Jane Riddell Architects: Over Pool House was designed to allow for contemporary family life to play out beyond the formal front rooms of an existing Victorian house. The pool sits at the threshold between old and new built form and provides the element of surprise as one moves between the two distinct parts of the house.
What was the brief?
Integral to the client’s brief was the engagement of new living spaces to a pool and to also maximize the dialogue of house to outdoor space. Channeling of views from first floor into these spaces while maintaining a sense of privacy was also important. These aspects of the brief were functionally achieved by the partial demolition of the existing structure to make way for the kitchen and informal living/dining areas which have a direct relationship with the pool and garden and north light.
image © Tess Kelly
What were the key challenges?
The existing Victorian house had been added to in the 1990’s and the resultant spaces did not optimise the north orientation and were disengaged from the back garden and existing pool. The rear of the house and pool was demolished to make way for ground floor additions; informal living and dining area and Kitchen that would engage with the re-sited pool and landscape and maximize the north orientation. Similarly, the first-floor circulation was configured to funnel views down through the hanging screen into these private outdoor spaces.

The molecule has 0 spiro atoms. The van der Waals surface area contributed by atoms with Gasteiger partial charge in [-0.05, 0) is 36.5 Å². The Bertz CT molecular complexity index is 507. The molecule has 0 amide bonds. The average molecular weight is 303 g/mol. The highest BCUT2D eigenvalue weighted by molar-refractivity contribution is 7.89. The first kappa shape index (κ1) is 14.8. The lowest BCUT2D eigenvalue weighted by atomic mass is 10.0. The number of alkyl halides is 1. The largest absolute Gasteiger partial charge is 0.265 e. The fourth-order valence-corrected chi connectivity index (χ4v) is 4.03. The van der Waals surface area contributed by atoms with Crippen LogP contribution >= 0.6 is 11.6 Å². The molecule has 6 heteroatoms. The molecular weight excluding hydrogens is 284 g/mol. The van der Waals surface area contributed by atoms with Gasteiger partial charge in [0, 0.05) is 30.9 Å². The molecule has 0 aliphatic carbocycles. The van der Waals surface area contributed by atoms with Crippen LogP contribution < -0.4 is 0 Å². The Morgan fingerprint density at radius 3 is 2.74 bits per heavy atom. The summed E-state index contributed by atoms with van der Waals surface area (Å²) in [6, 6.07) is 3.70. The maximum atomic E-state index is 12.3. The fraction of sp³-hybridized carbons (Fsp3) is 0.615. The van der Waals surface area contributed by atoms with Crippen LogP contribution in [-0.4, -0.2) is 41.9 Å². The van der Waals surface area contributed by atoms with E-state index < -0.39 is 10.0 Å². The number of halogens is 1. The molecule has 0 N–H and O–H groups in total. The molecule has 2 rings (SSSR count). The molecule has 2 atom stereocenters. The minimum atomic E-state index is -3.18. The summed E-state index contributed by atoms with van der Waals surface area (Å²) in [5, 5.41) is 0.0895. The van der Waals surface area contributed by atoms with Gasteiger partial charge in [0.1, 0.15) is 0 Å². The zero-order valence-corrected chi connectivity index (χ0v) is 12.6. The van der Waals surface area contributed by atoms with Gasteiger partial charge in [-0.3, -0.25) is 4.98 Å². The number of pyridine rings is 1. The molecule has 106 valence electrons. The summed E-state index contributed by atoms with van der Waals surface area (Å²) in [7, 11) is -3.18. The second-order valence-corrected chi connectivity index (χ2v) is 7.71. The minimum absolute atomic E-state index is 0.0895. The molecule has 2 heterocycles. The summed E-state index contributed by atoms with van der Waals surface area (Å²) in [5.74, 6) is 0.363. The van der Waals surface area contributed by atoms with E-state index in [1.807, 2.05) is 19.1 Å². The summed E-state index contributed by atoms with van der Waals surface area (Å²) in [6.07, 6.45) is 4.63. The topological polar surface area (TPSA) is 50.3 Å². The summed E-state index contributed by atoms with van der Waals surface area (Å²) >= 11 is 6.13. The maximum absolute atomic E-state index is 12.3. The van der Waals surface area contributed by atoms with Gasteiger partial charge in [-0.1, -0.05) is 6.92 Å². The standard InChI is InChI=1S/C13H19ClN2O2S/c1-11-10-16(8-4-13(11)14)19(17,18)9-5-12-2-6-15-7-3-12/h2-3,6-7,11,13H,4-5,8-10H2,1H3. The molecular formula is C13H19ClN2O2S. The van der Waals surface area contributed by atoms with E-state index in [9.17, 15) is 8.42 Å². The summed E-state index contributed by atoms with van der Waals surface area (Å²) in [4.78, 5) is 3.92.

The internal finishes were selected to work with the inherent moodiness of the existing front Victorian rooms which, given their orientation are rendered primarily as ‘night time spaces’. The colours are muted but brought into relief with the use of black backdrops and contrast with external flashes of blue and green from landscape and pool. The infusion of north light provides clarity to the layered nature of the materials.
Externally the slate cladding references the existing roof form and materiality, it encroaches into internal spaces to extend the perception of form. The brick tile to the fireplace is a nod to the colour and pattern of the slate. The charred timber screen reinforces black windows frames and internal joinery.
image © Tess Kelly
What were the solutions?
The addition to Over Pool house was conceived as a suspended assemblage of first floor forms, bound together by a battened screen. The screen provides both privacy to the first floor and is also a formal device, as it hangs over the pool, offering a sense of partial enclosure and intimacy. Its ambiguous volume extends the sense of space at the first-floor corridor and internal void and the varying texture of the double-sided battens filter patterned light into spaces below.
The façade along the length of the pool is fully glazed, allowing external engagement with the sequence of internal living spaces and their material relationships. Views from inside and views from outside are considered equally.
The new first floor form is held off the existing volume with a linear window that provides views into a corner of pool below. Stair and pool coincide at the junction of old and new – both conspiring to pull us up and through the house.
The underlying principle was to create a place where a family could live in a relaxed and informal way – behind the conventional façade of the period house and where they could engage with water and greenery.
image © Tess Kelly
How is the project unique?
The design of Over Pool House has enabled the client to inhabit a space that is engaged with its private back garden context and leafy neighbourhood surrounds. The connection of dining area to the pool and light drenched void provides a counterpoint to the darker rooms of the existing Victorian house.
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